Tissot’s indicatrix is a mathematical contrivance used in cartography to characterize local distortions in map projections. A major problem in cartography has always been how to accurately depict a three-dimensional object onto a two-dimensional surface. Different map projections have different problems with their individual distortions; distances between objects and the objects themselves are often inaccurate in some way.
Tissot’s indicatrix was created by a French mathematician named Nicolas Auguste Tissot between 1859-1871. He showed how the geometry of putting an object like a globe onto a map creates an ellipse that has axes indicating two directions along a scale of maximal and minimal points on a map. The indicatrix not only shows where the map’s distortions are, but how much they are distorted using a scale of magnitude.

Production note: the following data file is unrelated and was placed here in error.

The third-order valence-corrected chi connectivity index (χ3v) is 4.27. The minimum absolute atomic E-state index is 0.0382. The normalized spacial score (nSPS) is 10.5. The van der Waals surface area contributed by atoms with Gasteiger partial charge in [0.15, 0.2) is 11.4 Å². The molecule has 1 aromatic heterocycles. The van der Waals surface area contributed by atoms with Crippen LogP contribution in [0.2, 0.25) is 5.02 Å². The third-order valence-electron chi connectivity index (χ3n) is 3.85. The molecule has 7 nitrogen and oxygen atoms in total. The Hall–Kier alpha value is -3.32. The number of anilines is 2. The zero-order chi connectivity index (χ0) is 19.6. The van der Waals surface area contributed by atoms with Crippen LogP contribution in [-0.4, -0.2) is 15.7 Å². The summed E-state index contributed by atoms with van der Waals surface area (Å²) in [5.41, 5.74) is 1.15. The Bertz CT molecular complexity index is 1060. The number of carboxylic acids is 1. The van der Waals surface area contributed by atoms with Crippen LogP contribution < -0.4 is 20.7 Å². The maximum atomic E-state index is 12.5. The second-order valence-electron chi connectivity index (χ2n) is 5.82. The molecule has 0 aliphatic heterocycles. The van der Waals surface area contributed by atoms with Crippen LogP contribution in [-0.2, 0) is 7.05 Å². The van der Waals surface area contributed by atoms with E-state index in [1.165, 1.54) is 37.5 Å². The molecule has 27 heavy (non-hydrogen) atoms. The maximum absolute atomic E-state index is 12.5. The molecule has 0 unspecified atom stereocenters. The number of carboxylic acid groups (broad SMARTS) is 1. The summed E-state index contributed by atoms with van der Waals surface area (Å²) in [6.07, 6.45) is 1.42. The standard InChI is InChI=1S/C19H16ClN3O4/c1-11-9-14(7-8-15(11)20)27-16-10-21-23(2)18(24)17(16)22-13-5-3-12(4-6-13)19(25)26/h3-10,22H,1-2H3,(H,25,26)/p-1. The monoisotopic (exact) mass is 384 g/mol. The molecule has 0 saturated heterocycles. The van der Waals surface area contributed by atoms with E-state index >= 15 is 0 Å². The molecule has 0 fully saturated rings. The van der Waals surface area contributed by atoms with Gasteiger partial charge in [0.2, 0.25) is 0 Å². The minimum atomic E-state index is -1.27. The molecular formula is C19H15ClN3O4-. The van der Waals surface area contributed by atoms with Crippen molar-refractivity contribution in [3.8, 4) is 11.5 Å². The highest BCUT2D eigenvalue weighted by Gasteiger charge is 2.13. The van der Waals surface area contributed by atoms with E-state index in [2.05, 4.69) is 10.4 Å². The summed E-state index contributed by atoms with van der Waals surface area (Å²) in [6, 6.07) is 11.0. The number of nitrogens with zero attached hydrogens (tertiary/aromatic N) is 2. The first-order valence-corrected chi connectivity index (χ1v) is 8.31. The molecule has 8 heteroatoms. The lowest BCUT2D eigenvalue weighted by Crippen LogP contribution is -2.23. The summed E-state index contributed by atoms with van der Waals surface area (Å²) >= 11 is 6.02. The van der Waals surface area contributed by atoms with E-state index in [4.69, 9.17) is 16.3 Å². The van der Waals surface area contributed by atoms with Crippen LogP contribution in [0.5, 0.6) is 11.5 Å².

Tissot found a way to indicate how much a map’s points were distorted using his scale. Distortion varies across a map, which makes the scale important for knowing what is the most distorted and what is only slightly distorted. The best way to visualize Tissot’s indicatrix is by overlaying circles on to a map. When Tissot’s indicatrix is applied, the circles are altered in size and/or shape based on how much distortion applies to that part of the map.
Tissot’s indicatrix can be used to understand and visualize the distortions that occur in different map projections. Linear, angular, and areal distortion can be seen, as well as the magnitude of the distortion.